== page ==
by Dr. Marty Olliff
The HCHG’s hosting of the Smithsonian Institute’s Museum on Main Street traveling exhibit, “Between Fences” brings not only a unique opportunity for area residents to see a remarkable museum piece about national history but also a chance for Henry Countians to experience some of their own history. The Smithsonian and its state partner, the Alabama Humanities Foundation encourages hosts to create local tie-ins before, during, and after the six week run of the “Between Fences” display.
Henry County—one of the six Alabama hosts—has done just that. The Blanche Solomon Memorial Library in Headland has held a summer reading program for children built around the Fences theme, has hosted a photography contest, and will host an essay contest for students. The Archives of Wiregrass History and Culture has assembled a museum display that focuses on the changing boundaries of Henry County that will travel to area schools. And the HCHG will host a series of public lectures during the display.
The “Between Fences” Speakers Symposium will feature the following lectures about Henry County’s early boundaries and neighbors: Sunday, May 6: Neighbors to the South: The Ellicott Line and West Florida. Pinckney’s Treaty of 1795 established the border between Spanish West Florida and the United States at the 31st parallel. President George Washington commissioned Andrew Ellicott, surveyor of the western boundary of Pennsylvania and, later, of Washington, DC, to survey the treaty line from the Mississippi River to the Atlantic Ocean. Although the Spanish exercised nominal control over its West Florida territory, the British still maintained a significant presence there, particularly in the area east of Pensacola. Greg Spies, noted author, Assistant Professor of Geomatics at Troy University, and participant in the 1990s re-survey of the Ellicott Line will discuss Andrew Ellicott’s important work.
Emeritus Professor of History from Auburn University, Robin Fabel, will talk about the internal politics of West Florida and its influence on Alabama and the south prior to Alabama’s statehood. Dr. Fabel is the author of four books on British West Florida and served as a Fulbright Scholar in 1967 and 1998.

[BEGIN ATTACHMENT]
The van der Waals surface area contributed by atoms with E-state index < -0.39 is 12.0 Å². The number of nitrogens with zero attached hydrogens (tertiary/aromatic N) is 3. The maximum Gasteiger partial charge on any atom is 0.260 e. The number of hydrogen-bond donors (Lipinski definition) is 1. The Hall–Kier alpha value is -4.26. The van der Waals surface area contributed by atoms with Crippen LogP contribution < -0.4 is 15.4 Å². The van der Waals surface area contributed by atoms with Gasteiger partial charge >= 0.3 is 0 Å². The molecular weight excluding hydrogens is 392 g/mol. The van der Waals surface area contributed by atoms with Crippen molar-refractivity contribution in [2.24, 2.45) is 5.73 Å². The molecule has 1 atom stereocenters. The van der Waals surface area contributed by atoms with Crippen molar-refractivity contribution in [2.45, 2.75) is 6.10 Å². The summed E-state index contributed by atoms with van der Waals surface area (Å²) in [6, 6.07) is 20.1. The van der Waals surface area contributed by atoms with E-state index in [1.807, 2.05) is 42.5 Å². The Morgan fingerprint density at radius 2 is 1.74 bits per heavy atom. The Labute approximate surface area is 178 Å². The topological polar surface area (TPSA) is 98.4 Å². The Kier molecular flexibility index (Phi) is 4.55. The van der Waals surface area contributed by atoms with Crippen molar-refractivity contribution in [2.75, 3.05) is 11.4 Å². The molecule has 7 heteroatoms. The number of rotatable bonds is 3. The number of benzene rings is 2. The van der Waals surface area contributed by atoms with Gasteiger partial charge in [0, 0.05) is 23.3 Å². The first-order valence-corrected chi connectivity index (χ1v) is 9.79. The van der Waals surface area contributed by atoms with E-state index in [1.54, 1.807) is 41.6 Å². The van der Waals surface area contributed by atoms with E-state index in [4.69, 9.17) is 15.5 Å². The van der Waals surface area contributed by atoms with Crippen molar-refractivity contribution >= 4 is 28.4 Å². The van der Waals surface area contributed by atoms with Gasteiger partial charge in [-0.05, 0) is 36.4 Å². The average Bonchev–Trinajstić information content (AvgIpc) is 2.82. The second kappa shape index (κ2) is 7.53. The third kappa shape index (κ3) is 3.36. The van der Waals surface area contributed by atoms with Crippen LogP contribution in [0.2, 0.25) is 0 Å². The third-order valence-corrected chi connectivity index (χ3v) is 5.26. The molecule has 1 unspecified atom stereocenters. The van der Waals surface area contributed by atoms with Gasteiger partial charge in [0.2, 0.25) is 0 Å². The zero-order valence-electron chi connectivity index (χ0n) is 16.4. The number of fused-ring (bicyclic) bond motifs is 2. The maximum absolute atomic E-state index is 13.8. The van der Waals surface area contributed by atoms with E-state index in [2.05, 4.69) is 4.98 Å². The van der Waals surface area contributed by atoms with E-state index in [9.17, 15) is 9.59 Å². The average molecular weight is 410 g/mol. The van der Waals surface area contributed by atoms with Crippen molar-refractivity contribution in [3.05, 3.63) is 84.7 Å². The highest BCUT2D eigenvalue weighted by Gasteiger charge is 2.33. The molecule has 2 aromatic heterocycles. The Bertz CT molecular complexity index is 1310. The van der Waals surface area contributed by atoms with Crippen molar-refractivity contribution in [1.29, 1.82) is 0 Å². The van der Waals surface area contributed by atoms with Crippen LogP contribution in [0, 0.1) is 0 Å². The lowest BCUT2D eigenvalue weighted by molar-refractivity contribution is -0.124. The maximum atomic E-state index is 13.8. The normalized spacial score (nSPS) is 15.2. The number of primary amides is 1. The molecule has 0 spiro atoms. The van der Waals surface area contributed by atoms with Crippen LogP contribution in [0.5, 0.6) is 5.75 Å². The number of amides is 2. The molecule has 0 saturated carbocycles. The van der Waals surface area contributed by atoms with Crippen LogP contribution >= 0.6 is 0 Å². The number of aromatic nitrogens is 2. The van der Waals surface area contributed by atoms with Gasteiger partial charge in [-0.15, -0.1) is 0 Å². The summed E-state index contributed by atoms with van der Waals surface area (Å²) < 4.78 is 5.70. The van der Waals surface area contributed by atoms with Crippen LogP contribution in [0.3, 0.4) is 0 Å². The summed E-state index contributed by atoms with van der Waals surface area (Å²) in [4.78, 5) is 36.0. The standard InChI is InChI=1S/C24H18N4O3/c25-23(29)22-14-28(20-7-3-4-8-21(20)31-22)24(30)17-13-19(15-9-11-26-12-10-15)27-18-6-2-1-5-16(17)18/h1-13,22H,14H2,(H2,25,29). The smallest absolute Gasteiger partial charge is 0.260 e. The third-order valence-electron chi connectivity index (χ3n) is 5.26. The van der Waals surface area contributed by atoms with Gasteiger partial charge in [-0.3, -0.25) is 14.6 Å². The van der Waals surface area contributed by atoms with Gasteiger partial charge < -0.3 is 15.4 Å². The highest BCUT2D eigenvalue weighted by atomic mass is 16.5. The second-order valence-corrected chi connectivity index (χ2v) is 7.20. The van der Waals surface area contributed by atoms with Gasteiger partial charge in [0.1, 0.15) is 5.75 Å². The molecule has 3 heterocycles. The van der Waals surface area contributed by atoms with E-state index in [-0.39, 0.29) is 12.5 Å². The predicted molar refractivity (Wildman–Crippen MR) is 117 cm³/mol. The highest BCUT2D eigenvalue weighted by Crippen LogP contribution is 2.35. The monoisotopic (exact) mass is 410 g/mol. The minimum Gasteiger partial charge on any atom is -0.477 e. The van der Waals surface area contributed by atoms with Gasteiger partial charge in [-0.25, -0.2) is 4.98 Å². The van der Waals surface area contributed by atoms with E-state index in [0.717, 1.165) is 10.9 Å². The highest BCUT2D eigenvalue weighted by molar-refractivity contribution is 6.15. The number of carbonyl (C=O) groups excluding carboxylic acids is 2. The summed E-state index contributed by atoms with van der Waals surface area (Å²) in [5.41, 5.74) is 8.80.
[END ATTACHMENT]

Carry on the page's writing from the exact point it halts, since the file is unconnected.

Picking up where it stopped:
Sunday, May 20: Neighbors to the North: The Creek Nation
The United States, the Alabama Territory, and ultimately Henry County intruded on the lands of the Lower Creek Confederacy. Even after some of their leaders signed treaties that gave away possession of the lands, many Creeks felt they retained some claims to it. Who were the Creeks? How did the Creek Nation arise? How did the Creek people and nation conceptualize their relations with their problematic neighbors? Dr. Kathryn Braund, former independent scholar, author of four books on Creek life, and currently Professor of History at Auburn University, will examine Creek views on boundaries, borders, and the possession of property. She is joined by Dr. Steven Hahn of St. Olaf College in Minnesota. Hahn, a graduate of Emory University, authored a recent book about the formation of the Creek nation. He will discuss the imperial rivalry among Britain, Spain, and France over Creek territory and how Creeks tried to retain control of their lands even after passing suzerainty to the western powers.
Sunday, June 3: Henry’s Eastern Borderline—The Chattahoochee River
The Chattahoochee River was both a difficult-to-cross boundary and a communications and trade lifeline in the years before railroad and automobile transportation. It is, then, a 19th century “fence” between the unsettled cotton lands of Alabama and the farmers pressing westward from Georgia and the Carolinas. The river has a much longer history, one that Dr. Lynn Willoughby will explore. Willoughby is the author of two books on the lower Chattahoochee River. Like Dr. Hahn’s examination of Britain’s, France’s, and Spain’s dealings with the Creeks, Willoughby’s talk will focus on those countries’ 18th century imperial ambitions regarding the river itself.
Dr. John Lupold and Mr. Thomas French, Jr. will take a different tack. If the Chattahoochee River was a fence, then bridges were its gates. Lupold and French will examine the life and work of the river’s “gatekeeper,” the bridge-building former slave Horace King. Lupold and French have written a definitive biography of King, and their presentation neatly sums up the “Fences” theme by showing how those fences are breached.
Each Symposium is free and will begin at 2:30 p.m. in the Council Chambers of Headland’s City Hall. Speakers will present for thirty minutes each, and there will be 30 minutes at the end for discussion and refreshments provided by the Study Club of Headland. In addition, the “Between Fences” display will be open in the Solomon Library (next door to the Council Chambers) from 2:30 until 5:00 on those Sundays. The HCHG hopes Symposia attendees will visit the exhibit.
[Dr. Marty Olliff, is the Director of the Archives of Wiregrass History and Culture, Troy University—Dothan Campus]
May 6th Ellicott Line and West Florida
May 20th The Creek Nation
June 3rd The Chattahoochee River